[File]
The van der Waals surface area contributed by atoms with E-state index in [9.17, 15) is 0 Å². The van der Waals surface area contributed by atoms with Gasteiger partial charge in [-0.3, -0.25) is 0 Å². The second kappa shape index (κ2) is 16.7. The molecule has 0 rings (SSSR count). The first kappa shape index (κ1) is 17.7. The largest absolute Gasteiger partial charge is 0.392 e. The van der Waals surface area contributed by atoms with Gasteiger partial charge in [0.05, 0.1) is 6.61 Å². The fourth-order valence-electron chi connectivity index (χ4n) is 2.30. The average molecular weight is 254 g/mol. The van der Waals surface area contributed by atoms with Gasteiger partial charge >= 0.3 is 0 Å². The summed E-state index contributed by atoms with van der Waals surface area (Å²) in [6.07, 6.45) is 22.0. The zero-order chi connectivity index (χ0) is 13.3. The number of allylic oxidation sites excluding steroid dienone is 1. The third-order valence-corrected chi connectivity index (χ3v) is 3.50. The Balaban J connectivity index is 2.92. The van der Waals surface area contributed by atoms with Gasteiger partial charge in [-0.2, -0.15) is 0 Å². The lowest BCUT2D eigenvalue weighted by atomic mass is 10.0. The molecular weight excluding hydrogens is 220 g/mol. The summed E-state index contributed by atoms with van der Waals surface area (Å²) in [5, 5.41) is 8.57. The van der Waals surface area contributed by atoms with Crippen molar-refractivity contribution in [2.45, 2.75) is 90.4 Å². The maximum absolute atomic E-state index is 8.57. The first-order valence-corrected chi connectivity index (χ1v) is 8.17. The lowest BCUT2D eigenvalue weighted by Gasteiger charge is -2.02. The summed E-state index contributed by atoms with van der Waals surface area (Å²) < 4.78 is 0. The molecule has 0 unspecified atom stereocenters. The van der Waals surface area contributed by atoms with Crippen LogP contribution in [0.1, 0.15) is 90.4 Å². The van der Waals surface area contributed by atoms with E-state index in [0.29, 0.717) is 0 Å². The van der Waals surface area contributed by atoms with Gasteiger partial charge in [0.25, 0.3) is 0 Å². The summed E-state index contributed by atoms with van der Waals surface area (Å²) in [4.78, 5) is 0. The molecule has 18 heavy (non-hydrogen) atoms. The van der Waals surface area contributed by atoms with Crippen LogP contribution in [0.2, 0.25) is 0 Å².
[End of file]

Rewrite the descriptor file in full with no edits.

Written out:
The van der Waals surface area contributed by atoms with E-state index in [9.17, 15) is 0 Å². The van der Waals surface area contributed by atoms with Gasteiger partial charge in [-0.3, -0.25) is 0 Å². The second kappa shape index (κ2) is 16.7. The molecule has 0 rings (SSSR count). The first kappa shape index (κ1) is 17.7. The largest absolute Gasteiger partial charge is 0.392 e. The van der Waals surface area contributed by atoms with Gasteiger partial charge in [0.05, 0.1) is 6.61 Å². The fourth-order valence-electron chi connectivity index (χ4n) is 2.30. The average molecular weight is 254 g/mol. The van der Waals surface area contributed by atoms with Gasteiger partial charge >= 0.3 is 0 Å². The summed E-state index contributed by atoms with van der Waals surface area (Å²) in [6.07, 6.45) is 22.0. The zero-order chi connectivity index (χ0) is 13.3. The number of allylic oxidation sites excluding steroid dienone is 1. The third-order valence-corrected chi connectivity index (χ3v) is 3.50. The Balaban J connectivity index is 2.92. The van der Waals surface area contributed by atoms with Gasteiger partial charge in [-0.2, -0.15) is 0 Å². The lowest BCUT2D eigenvalue weighted by atomic mass is 10.0. The molecular weight excluding hydrogens is 220 g/mol. The summed E-state index contributed by atoms with van der Waals surface area (Å²) in [5, 5.41) is 8.57. The van der Waals surface area contributed by atoms with Crippen molar-refractivity contribution in [2.45, 2.75) is 90.4 Å². The maximum absolute atomic E-state index is 8.57. The first-order valence-corrected chi connectivity index (χ1v) is 8.17. The lowest BCUT2D eigenvalue weighted by Gasteiger charge is -2.02. The summed E-state index contributed by atoms with van der Waals surface area (Å²) < 4.78 is 0. The molecule has 0 unspecified atom stereocenters. The van der Waals surface area contributed by atoms with Crippen LogP contribution in [0.1, 0.15) is 90.4 Å². The van der Waals surface area contributed by atoms with E-state index in [0.29, 0.717) is 0 Å². The van der Waals surface area contributed by atoms with Gasteiger partial charge in [0.25, 0.3) is 0 Å². The summed E-state index contributed by atoms with van der Waals surface area (Å²) in [4.78, 5) is 0. The molecule has 18 heavy (non-hydrogen) atoms. The van der Waals surface area contributed by atoms with Crippen LogP contribution in [0.2, 0.25) is 0 Å².